And, of course, Barry McGuire--like an unbelievable number of people, including an old friend of mine--spent time as part of the New Christy Minstrels. Now that's an alumni list worth looking at!!

 

What goes around, comes around in this business.

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By 1968 being a Hippie was more a fashion statement than anything else.

 

I can't figure out if I was a hippie or not (I actually preferred the label freak). I had hair down to my waist and wore Levis that were pretty much held together by patches. Lots of T-shirts but no tie dye. I had a solid, although not flashy, arrest record. I spent alot of time under the hoods of old VWs (and was thankful for Muir's Idiot's Guide) and Volvos to keep them running.

 

On the other hand I loved showers. I preferred living alone to communes and never went in search of a lifestyle. My biggest fault, however, was probably that I just could not get into the Grateful Dead - although I did love the Airplane.

 

ZW, I feel like I'm looking in the mirror here, listening to you talk..........

 

I once rebuilt the engine of a VW camper on the foor of my living room using Muir's guide. But that was long, long ago in a galaxy far, far away......

 

But I do still drive a Volvo.....

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And, of course, Barry McGuire--like an unbelievable number of people, including an old friend of mine--spent time as part of the New Christy Minstrels. Now that's an alumni list worth looking at!!

 

What goes around, comes around in this business.

 

 

My favorite member remains the much missed Gene Clark.

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By 1968 being a Hippie was more a fashion statement than anything else.

 

I can't figure out if I was a hippie or not (I actually preferred the label freak). I had hair down to my waist and wore Levis that were pretty much held together by patches. Lots of T-shirts but no tie dye. I had a solid, although not flashy, arrest record. I spent alot of time under the hoods of old VWs (and was thankful for Muir's Idiot's Guide) and Volvos to keep them running.

 

On the other hand I loved showers. I preferred living alone to communes and never went in search of a lifestyle. My biggest fault, however, was probably that I just could not get into the Grateful Dead - although I did love the Airplane.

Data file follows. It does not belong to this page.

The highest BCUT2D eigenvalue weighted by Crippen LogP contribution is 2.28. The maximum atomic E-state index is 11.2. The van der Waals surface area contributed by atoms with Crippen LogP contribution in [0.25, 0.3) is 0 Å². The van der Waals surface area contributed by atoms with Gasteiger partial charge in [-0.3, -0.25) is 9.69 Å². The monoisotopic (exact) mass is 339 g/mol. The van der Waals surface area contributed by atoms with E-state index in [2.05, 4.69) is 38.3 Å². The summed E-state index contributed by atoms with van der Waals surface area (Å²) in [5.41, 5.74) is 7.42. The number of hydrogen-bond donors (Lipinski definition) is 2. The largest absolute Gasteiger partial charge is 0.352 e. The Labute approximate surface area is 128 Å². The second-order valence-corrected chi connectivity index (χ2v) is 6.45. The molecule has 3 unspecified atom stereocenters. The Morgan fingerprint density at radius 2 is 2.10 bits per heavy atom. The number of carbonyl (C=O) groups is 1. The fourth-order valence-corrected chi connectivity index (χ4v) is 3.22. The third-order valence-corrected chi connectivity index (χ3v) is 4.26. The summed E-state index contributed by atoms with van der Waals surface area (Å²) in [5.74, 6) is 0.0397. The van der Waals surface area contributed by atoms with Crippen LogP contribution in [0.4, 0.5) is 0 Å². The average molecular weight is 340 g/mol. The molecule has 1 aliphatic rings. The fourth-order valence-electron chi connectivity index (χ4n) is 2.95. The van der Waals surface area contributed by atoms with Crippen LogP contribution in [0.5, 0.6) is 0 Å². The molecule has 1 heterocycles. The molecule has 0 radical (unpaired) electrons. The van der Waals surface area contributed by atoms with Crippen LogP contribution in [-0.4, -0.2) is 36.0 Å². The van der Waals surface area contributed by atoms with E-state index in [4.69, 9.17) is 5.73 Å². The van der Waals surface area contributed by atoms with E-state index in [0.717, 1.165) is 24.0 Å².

Here it was pretty serious – it was a concrete counter-cultural movement, which around '67-68-69 had 2 names. Either you could call yourself hippie or 'provo' (provocateur). The latter were more politically orientated, but all in all they wore the same cape. Then again there were many social layers – from DeLuxe hippies who primarily hovered in some romantic sphere, over intellectuals to down right freaks. Read an interesting article about this some time ago. The author - a working-class hippie - remembered a big difference that most people here seem to overlook or forget :

 

The upper-class hippies tended to shy away from all the possibilities the new mentality opened in society, where as the working-class hippies embraced them as if a stream from Shangri La came their way. The first already 'blessed' with material wealth and opportunities, wanted something completely else – the latter suddenly got access to what they could only dream of before. Still they met under the same roofs, same parties, same ball-halls, in front of the same rock bands.

 

I would like to see a picture of '68-zomb. I know you – among other brave members here - was in zenith back then. Wasn't it you who saw several very early Joni M. shows.

I might be wrong, but whoever attended those events witnessed something huuuuge being born. . . .

 

Now what has it to do with Gibsons – ooouhh a lot of them were involved. . . .

 

 

 

 

 

 

 

 

 

 

 

 

 

 

 

 

 

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ZW, I feel like I'm looking in the mirror here, listening to you talk..........

 

I once rebuilt the engine of a VW camper on the foor of my living room using Muir's guide. But that was long, long ago in a galaxy far, far away......

 

But I do still drive a Volvo.....

 

Always good to know that we are still out there.

 

Lordy, I loved those Volvo 544s although the 122s were alot easier to find. I was still driving a VW bus up to a few years ago. And I was still using Muir's guide (although a newer edition). One of the few photos I have of myself was taken in the early 2000s with me standing in front of that bus in Ferriday, Louisiana (we were on our way to visit the home of Jerry Leee Lewis). My wife, however, got to the point where she would not even get into it. I could not bring myself to sell it so gave it to a good friend.

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I never saw Joni Mitchell, but was lucky to see Gene Clark and The Firebirds in New York 1984. On drums - Michael Clarke.

The 2 original members now gone, lords protect their souls. . .

 

I am lucky enough to have seen Gene with the Byrds (it was my first concert). I first saw Joni at Carnegie Hall in early 1969.

 

If you ever get a chance snag some of the recordings Gene made with Carla Olson (one time singer with the Textones). Amazing stuff.

 

One of my favorites